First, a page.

April 4, 2014– Hardline officials in Iran have lashed out at the European Union after the EU Parliament’s passage of a resolution that called for all EU members to “mainstream” human rights in their relations with the Islamic Republic.
These officials were already furious over EU foreign policy chief Catherine Ashton’s visit with activists during her recent trip to Iran. With the passage of the resolution, which unsparingly criticized the state of human rights in Iran, hardliners have aggressively reaffirmed their redlines: human rights is not up for negotiation.
“A political faction in Iran is broadcasting their insecurity with these remarks. The EU must stand firm despite the hardliners’ fury,” said Hadi Ghaemi, Executive Director of the International Campaign for Human Rights in Iran.
“They lost the election, and now they are trying to dictate the terms of the country’s foreign relations. The world must stand with the millions of Iranians who clearly spoke with their vote for the normalization of the country’s international relations. Discussion of the human rights situation in Iran is part and parcel of this normalization,” Ghaemi added.
The intensity of the vitriol coming out of Tehran reflects the unease felt by hardliners who view any call for respecting the rights of Iranian citizens as an existential threat. It also brings into sharp relief the line the Rouhani administration must walk: it may have won a mandate from the Iranian citizenry for domestic reform through its electoral victory in June 2013, but it has been given a mandate only to negotiate the nuclear issue by the country’s Supreme Leader, Ayatollah Khamenei.
The Campaign notes that Iranian officials, including the president, foreign minister and diplomats, visit with any group or individual of their choice during their visits to Europe and the US. Yet in an interview with Fars News Agency, Seyed Hassan Naghavi, the Spokesperson for the Iranian Parliament’s National Security and Foreign Relations Commission, said that the Iranian government should have ended Ashton’s trip when she met with a group of women activists, “kicking her out” of the country.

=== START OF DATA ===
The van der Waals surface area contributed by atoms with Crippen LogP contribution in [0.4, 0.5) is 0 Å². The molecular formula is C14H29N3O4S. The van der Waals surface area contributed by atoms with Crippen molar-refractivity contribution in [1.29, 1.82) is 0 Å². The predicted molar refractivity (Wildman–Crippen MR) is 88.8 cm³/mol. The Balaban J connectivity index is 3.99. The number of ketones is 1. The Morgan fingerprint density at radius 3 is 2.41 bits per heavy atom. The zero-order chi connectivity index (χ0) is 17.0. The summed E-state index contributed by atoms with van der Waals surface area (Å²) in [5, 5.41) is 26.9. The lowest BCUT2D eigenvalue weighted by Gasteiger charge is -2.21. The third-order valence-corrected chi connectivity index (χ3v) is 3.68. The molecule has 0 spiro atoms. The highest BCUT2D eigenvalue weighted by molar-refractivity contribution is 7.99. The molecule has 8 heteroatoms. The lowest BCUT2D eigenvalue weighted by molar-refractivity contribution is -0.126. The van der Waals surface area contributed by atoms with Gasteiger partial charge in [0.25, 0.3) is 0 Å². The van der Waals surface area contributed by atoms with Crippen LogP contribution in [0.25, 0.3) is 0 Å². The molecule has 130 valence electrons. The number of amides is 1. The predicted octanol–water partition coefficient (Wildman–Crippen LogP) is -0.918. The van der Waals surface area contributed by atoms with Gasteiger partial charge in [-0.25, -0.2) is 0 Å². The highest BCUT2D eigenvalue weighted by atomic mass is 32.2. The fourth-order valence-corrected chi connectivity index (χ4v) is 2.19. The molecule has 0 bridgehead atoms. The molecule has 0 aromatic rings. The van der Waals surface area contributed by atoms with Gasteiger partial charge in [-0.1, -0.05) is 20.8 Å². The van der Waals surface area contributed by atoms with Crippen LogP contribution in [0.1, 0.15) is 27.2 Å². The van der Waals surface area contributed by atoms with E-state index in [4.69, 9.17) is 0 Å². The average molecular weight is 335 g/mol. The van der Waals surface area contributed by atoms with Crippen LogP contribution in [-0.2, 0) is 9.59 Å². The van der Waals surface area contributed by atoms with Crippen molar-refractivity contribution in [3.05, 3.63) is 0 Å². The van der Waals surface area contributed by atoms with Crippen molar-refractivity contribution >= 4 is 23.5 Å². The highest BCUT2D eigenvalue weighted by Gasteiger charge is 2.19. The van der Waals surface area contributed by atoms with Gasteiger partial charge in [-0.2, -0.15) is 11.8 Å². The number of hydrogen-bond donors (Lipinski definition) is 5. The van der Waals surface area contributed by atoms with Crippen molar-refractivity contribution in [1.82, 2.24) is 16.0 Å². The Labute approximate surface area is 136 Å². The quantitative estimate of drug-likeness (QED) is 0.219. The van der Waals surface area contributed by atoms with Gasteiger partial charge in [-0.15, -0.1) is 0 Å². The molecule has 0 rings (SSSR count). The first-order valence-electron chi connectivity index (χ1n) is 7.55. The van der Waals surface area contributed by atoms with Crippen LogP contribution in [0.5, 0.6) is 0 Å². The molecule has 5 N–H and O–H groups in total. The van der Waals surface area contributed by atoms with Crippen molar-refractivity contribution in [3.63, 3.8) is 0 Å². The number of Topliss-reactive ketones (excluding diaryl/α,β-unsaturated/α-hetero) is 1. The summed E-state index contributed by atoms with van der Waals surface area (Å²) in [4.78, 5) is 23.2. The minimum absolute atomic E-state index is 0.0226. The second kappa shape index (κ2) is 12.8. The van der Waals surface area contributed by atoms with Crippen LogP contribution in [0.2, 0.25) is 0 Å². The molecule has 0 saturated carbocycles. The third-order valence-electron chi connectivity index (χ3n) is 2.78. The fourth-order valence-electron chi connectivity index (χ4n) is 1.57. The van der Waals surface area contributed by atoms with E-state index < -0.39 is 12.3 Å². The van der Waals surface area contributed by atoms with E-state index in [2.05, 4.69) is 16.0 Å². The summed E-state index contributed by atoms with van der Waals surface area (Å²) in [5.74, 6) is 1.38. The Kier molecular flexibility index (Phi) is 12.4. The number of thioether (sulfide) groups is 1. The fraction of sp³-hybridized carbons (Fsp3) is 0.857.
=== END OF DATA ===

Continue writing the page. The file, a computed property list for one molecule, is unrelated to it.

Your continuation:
Naghavi told Fars that the resolution’s approval is a clear indication of the EU Parliament’s interference in the domestic affairs of Iran. Referring to the resolution’s assertion that human rights issues must be pursued simultaneously with the nuclear negotiations, Naghavi said, “As the Islamic Republic of Iran announced from the beginning, Iran’s negotiations with 5+1 is only about the nuclear issue and we will not allow any other subjects to be added to it…. Our nuclear negotiations team has also been told that if subjects outside the nuclear issue are brought up, they are not allowed to negotiate.”
Mansour Haghighatpour, who serves as Deputy Head of the National Security and Foreign Affairs Commission of the Parliament, said, “Henceforth, Iran should reconsider preventing the transfer of drugs to Europe, in order to teach the European governments a lesson.”
However, one prominent Iranian journalist in Tehran told the Campaign, “I believe meetings with European diplomats is very useful because they [the Europeans] will have more accurate information about the domestic situation [inside Iran].”
The Campaign welcomes the EU Parliament’s resolution, as well as the recent focus by the UN Human Rights Council on the situation of human rights in Iran, and urges all international actors to fully integrate support for human rights in their relations with Iran.
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